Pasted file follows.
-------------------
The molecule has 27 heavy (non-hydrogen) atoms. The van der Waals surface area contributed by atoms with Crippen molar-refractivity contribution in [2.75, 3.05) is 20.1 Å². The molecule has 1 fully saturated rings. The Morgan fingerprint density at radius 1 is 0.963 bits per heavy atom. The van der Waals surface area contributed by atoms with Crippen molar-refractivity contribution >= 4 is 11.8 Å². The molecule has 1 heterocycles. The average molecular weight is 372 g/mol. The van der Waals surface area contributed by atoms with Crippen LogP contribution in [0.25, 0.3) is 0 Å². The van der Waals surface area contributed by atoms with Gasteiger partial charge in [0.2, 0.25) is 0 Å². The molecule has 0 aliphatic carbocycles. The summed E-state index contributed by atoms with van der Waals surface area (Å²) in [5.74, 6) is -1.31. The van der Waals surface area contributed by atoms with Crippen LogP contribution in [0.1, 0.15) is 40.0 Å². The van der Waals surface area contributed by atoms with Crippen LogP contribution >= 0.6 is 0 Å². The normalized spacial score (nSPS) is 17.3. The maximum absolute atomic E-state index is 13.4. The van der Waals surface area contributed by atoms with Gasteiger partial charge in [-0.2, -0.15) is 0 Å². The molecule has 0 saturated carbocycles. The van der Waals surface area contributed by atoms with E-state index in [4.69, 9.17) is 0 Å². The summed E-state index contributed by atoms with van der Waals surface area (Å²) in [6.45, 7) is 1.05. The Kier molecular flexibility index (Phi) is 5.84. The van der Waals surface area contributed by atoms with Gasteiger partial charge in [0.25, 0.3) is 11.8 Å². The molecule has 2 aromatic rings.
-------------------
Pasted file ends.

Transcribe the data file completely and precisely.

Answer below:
The molecule has 27 heavy (non-hydrogen) atoms. The van der Waals surface area contributed by atoms with Crippen molar-refractivity contribution in [2.75, 3.05) is 20.1 Å². The molecule has 1 fully saturated rings. The Morgan fingerprint density at radius 1 is 0.963 bits per heavy atom. The van der Waals surface area contributed by atoms with Crippen molar-refractivity contribution >= 4 is 11.8 Å². The molecule has 1 heterocycles. The average molecular weight is 372 g/mol. The van der Waals surface area contributed by atoms with Crippen LogP contribution in [0.25, 0.3) is 0 Å². The van der Waals surface area contributed by atoms with Gasteiger partial charge in [0.2, 0.25) is 0 Å². The molecule has 0 aliphatic carbocycles. The summed E-state index contributed by atoms with van der Waals surface area (Å²) in [5.74, 6) is -1.31. The van der Waals surface area contributed by atoms with Crippen LogP contribution in [0.1, 0.15) is 40.0 Å². The van der Waals surface area contributed by atoms with Crippen LogP contribution >= 0.6 is 0 Å². The normalized spacial score (nSPS) is 17.3. The maximum absolute atomic E-state index is 13.4. The van der Waals surface area contributed by atoms with Gasteiger partial charge in [-0.2, -0.15) is 0 Å². The molecule has 0 saturated carbocycles. The van der Waals surface area contributed by atoms with E-state index in [4.69, 9.17) is 0 Å². The summed E-state index contributed by atoms with van der Waals surface area (Å²) in [6.45, 7) is 1.05. The Kier molecular flexibility index (Phi) is 5.84. The van der Waals surface area contributed by atoms with Gasteiger partial charge in [0.25, 0.3) is 11.8 Å². The molecule has 2 aromatic rings.